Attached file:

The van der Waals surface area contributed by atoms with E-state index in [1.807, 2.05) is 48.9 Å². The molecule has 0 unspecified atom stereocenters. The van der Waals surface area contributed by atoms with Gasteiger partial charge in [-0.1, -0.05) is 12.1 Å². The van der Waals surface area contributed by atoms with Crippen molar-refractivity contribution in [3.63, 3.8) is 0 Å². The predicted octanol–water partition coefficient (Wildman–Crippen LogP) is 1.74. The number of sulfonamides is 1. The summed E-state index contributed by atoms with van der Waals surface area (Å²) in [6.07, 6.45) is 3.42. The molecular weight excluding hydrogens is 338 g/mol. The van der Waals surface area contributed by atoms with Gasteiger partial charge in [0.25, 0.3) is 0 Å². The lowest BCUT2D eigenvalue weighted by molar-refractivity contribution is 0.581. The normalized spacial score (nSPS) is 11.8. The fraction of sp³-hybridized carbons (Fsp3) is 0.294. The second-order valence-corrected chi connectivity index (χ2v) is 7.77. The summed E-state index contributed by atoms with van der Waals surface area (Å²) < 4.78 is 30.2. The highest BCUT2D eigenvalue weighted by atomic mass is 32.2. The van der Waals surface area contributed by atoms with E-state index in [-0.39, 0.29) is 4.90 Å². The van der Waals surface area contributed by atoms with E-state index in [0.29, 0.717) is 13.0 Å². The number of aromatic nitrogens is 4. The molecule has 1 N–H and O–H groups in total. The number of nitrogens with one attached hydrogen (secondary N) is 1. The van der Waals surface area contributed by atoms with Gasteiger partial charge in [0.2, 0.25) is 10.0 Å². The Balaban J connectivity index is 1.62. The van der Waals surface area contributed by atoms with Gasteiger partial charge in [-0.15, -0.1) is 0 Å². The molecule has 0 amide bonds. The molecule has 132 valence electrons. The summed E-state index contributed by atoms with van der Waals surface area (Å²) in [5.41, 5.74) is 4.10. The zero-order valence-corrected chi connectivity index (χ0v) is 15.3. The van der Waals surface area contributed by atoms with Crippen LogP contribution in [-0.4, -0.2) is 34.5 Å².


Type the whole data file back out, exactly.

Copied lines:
The van der Waals surface area contributed by atoms with E-state index in [1.807, 2.05) is 48.9 Å². The molecule has 0 unspecified atom stereocenters. The van der Waals surface area contributed by atoms with Gasteiger partial charge in [-0.1, -0.05) is 12.1 Å². The van der Waals surface area contributed by atoms with Crippen molar-refractivity contribution in [3.63, 3.8) is 0 Å². The predicted octanol–water partition coefficient (Wildman–Crippen LogP) is 1.74. The number of sulfonamides is 1. The summed E-state index contributed by atoms with van der Waals surface area (Å²) in [6.07, 6.45) is 3.42. The molecular weight excluding hydrogens is 338 g/mol. The van der Waals surface area contributed by atoms with Gasteiger partial charge in [0.25, 0.3) is 0 Å². The lowest BCUT2D eigenvalue weighted by molar-refractivity contribution is 0.581. The normalized spacial score (nSPS) is 11.8. The fraction of sp³-hybridized carbons (Fsp3) is 0.294. The second-order valence-corrected chi connectivity index (χ2v) is 7.77. The summed E-state index contributed by atoms with van der Waals surface area (Å²) < 4.78 is 30.2. The highest BCUT2D eigenvalue weighted by atomic mass is 32.2. The van der Waals surface area contributed by atoms with E-state index in [-0.39, 0.29) is 4.90 Å². The van der Waals surface area contributed by atoms with E-state index in [0.29, 0.717) is 13.0 Å². The number of aromatic nitrogens is 4. The molecule has 1 N–H and O–H groups in total. The number of nitrogens with one attached hydrogen (secondary N) is 1. The van der Waals surface area contributed by atoms with Gasteiger partial charge in [0.2, 0.25) is 10.0 Å². The Balaban J connectivity index is 1.62. The van der Waals surface area contributed by atoms with Gasteiger partial charge in [-0.15, -0.1) is 0 Å². The molecule has 0 amide bonds. The molecule has 132 valence electrons. The summed E-state index contributed by atoms with van der Waals surface area (Å²) in [5.41, 5.74) is 4.10. The zero-order valence-corrected chi connectivity index (χ0v) is 15.3. The van der Waals surface area contributed by atoms with Crippen LogP contribution in [-0.4, -0.2) is 34.5 Å².